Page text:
Talking about Michelle Obama's buff bare arms seems unseemly, doesn't it?
But any famous woman who bares her arms in front of the U. S. Congress, on television, in winter, may as well have texted an invitation to the nation to discuss her biceps.
The chatter began almost as soon as President Barack Obama's speech ended Tuesday.
"Michelle Obama displayed her own 'flinty Chicago toughness' on Tuesday night as she braved the cold conditions of February," said the Huffington Post, "and looked stunning in a sleeveless blouse during the President's address to Congress. The garment was particularly flattering to her well-toned arms."
An online New York Times writer called Mrs. Obama's bare arms her constant accessory, noting that " Nancy Reagan wore spangled ballgowns. Barbara Bush had fake pearls. Michelle Obama wears her bare arms."
Michelle Obama does indeed have nicely toned biceps and triceps. But the fascination with her arms – also on display on the cover of March Vogue -- goes beyond a fascination with the stylish, accomplished, smart new first lady. It goes beyond the do's and don't's of sleeveless dresses. It's part of a national mini-fetish over women's buff arms.
You may have been too busy reading the stimulus bill to notice this mini-fetish but if you Google around you'll see.
Toned upper arms are as conspicuously displayed in Hollywood as cleavage, which no doubt contributes to the desire of some average women to have them. Jennifer Garner, Jessica Biel, Angela Basset and Halle Berry are among the stars lauded for their arm tone.
In the past year or so Madonna has flaunted her muscular arms the way a Sports Illustrated swimsuit model flaunts other attributes. She's not the first woman to sculpt her arms with the dedication Michelangelo brought to stone, but never before has a woman's arm definition excited so many oohs and aahs.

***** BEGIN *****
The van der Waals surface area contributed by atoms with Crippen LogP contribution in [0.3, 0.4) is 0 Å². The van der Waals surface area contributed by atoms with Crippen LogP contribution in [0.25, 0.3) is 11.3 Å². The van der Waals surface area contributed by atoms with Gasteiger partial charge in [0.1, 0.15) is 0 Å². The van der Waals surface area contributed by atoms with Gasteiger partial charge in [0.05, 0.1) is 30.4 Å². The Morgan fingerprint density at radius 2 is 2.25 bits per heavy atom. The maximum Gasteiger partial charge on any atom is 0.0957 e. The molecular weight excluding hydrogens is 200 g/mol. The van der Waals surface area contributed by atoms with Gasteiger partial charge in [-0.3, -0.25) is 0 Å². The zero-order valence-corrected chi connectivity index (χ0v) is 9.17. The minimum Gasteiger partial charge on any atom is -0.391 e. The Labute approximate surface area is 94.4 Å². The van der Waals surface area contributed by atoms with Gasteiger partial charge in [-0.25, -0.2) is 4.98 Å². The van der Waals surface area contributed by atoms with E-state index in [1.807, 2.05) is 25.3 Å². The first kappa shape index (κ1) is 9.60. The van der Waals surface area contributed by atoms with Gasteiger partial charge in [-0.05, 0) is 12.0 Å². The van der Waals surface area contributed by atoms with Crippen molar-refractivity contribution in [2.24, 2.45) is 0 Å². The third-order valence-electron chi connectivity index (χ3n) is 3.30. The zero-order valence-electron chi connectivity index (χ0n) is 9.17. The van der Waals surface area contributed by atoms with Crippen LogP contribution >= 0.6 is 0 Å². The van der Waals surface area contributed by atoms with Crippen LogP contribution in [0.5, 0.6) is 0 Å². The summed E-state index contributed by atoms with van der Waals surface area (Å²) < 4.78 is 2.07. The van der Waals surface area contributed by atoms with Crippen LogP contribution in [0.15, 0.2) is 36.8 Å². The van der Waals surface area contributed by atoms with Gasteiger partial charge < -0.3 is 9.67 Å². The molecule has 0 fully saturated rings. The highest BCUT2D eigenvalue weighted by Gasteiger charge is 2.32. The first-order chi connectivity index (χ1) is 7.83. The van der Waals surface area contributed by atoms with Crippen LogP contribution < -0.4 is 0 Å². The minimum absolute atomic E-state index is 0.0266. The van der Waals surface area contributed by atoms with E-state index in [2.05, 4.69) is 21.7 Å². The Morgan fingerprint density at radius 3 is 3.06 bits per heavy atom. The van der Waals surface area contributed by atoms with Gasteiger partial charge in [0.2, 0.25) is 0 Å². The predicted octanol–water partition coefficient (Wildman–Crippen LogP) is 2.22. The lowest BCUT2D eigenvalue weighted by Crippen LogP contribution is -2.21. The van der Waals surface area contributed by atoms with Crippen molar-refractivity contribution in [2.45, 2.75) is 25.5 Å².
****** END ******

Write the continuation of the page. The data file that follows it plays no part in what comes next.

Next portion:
A YouTube video called "Get Strong Arms Like Madonna" has attracted almost 200,000 viewers.
Not everyone, it's true, is impressed that Madonna looks as if she could bench press a football player. An article I read a few months ago suggested that her buff arms were a middle-aged woman's way of compensating for the loss of youth's soft sexiness.
This claim, cruel but with a grain of truth, miffed several women I know, including a friend who until she read it had been feeling good that a recent date had complimented her fit upper arms.
But do men really care about women's upper arms? Some may. Arms, however, aren't high on the list of erogenous zones and I'm not convinced men are nearly as aware of women's arms as other women are.
Not all women care either. But I think many women tone their arms, or notice women who do, for reasons both physical and psychological.
A few of the reasons, beyond the fact that weights help fight osteoporosis: Toned arms suggest strength, and strength suggests confidence. Just a little work offers big rewards; the same cannot be said of other body parts. Toned arms, meanwhile, suggest the other body parts are doing fine.
And bare arms can be tastefully flirtatious, allowing a woman to expose her charms without overexposure.
One woman offers this compelling explanation: "Working my arms makes me feel I'm in control of something."
But sometimes a bare arm is just a bare arm. And, for the record, Washington, D.C. in February is practically summery by Chicago standards. No "flinty Chicago toughness" required, with or without sleeves.